Most motorhomes are equipped with diesel engines. And there is a lot of "folk wisdom" about using diesel cars in winter. Not all of them need to be believed.
In winter, it is better to refuel under the cork - FACT!
The less fuel in the tank, the greater the chance of condensation in it. In winter, this can mean serious problems. Also, when we refuel the car frequently, adding little fuel each time, we increase the risk of air getting into the tank. The air condenses to water, the water turns to ice, and the fuel filter or fuel line is blocked. More water is also a risk to the fuel pump and injection system.
The interior of a diesel car heats up slower - FACT!
Diesel engines emit less heat to the outside than gasoline-powered engines. The result is that heating seems useless for short journeys. When the frost is severe, it takes 20 minutes or more for hot air to flow in. Fortunately, many motorhomes are equipped with auxiliary heating, thanks to which we can get into a heated vehicle right away.
Starters and batteries are particularly at risk in winter - FACT!
The lower the temperature at which the engine is started, the thicker and therefore less fluid the consistency of the diesel fuel. In frosty conditions, the starter has to do its best to start the engine, which in turn is a challenge for the battery as well. Besides, if the car is equipped with auxiliary heaters, that also means effort for the battery. Therefore, in diesel cars you should use different batteries than in gasoline cars and take care of their condition on an ongoing basis.
Replace the fuel filter before winter - FACT!
If you own a diesel car, you can save yourself from trouble by replacing (or possibly cleaning) the fuel filter before the winter. This way you will minimize the risk that the contaminants collected in the filter will be covered with water droplets that will freeze. Paraffin crystals also precipitate from the diesel fuel and can block the filter.
The bad condition of the glow plugs will prevent the vehicle from starting in winter - FACT!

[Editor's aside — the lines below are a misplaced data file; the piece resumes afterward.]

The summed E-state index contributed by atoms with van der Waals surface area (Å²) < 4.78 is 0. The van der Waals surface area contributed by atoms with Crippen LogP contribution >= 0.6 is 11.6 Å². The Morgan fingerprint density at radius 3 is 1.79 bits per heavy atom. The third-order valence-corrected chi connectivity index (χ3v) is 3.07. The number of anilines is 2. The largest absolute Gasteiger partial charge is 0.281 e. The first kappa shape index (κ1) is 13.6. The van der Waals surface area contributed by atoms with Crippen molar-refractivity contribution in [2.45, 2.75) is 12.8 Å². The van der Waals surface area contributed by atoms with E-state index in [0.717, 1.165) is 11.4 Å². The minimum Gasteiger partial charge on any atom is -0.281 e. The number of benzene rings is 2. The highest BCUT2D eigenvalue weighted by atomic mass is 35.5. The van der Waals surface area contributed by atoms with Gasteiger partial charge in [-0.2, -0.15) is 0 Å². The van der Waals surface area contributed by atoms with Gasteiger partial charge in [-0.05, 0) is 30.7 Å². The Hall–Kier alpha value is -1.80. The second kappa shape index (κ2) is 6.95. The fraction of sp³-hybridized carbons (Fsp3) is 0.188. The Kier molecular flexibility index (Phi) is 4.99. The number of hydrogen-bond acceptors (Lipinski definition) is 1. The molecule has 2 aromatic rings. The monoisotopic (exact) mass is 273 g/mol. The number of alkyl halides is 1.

Glow plugs that were good enough to start the vehicle in positive temperatures may turn out to be too weak in severe frost. The risk is not high, and any damage is usually indicated by the indicator on the instrument panel, but before the onset of severe frosts, it is worth making sure that the candles are in good condition.
Diesel - as a rule - difficult to run in the cold - MYTH!
If all the car's components are in working order, and the tank has winter diesel fuel (it does not have to be "arctic"), in most cases the diesel engine starts as easily as the gasoline one. Of course, remember to wait a few seconds for the glow plugs to heat up before turning the starter. Problems may arise only at temperatures lower than -20 degrees Celsius - then, indeed, special fuel can facilitate starting.
In winter, fuel enhancers should be used - MYTH!
Winter fuels (that is, all fuels sold in winter) already contain additives that reduce the density of diesel fuel in frost. Therefore, further additions are not needed and in most cases turn out to be useless.
When the fuel solidifies, use a depressant - MYTH!
A depressant can only be useful in one situation - when we have summer fuel in the tank and severe frosts are approaching (but not yet occurring). Then you can apply preventive measures to reduce the clotting of the oil. The depressant will not help if the fuel has already solidified. The car should then be put in a warm garage and, if necessary, the engine block and sump should be warmed up with an external electric fan.
Denatured alcohol will improve fuel properties in winter - MYTH!
While in old engines the presence of denatured alcohol should not be harmful, for modern constructions adding denatured alcohol or other substances that were not intended for cars can be lethal. They can damage the power system. At extremely low temperatures, you can possibly use extraction gasoline (but not regular gasoline!).
Turning on the glow plugs several times can make it easier to start a cold engine - MYTH!
Glow plugs in cars produced today are under the control of electronics, which ensures that the candles warm up to the appropriate temperature. So there is no need or possibility for them to heat up more than programmed. If the indicator light for glow plug heating goes out, it means that the correct temperature has been reached.
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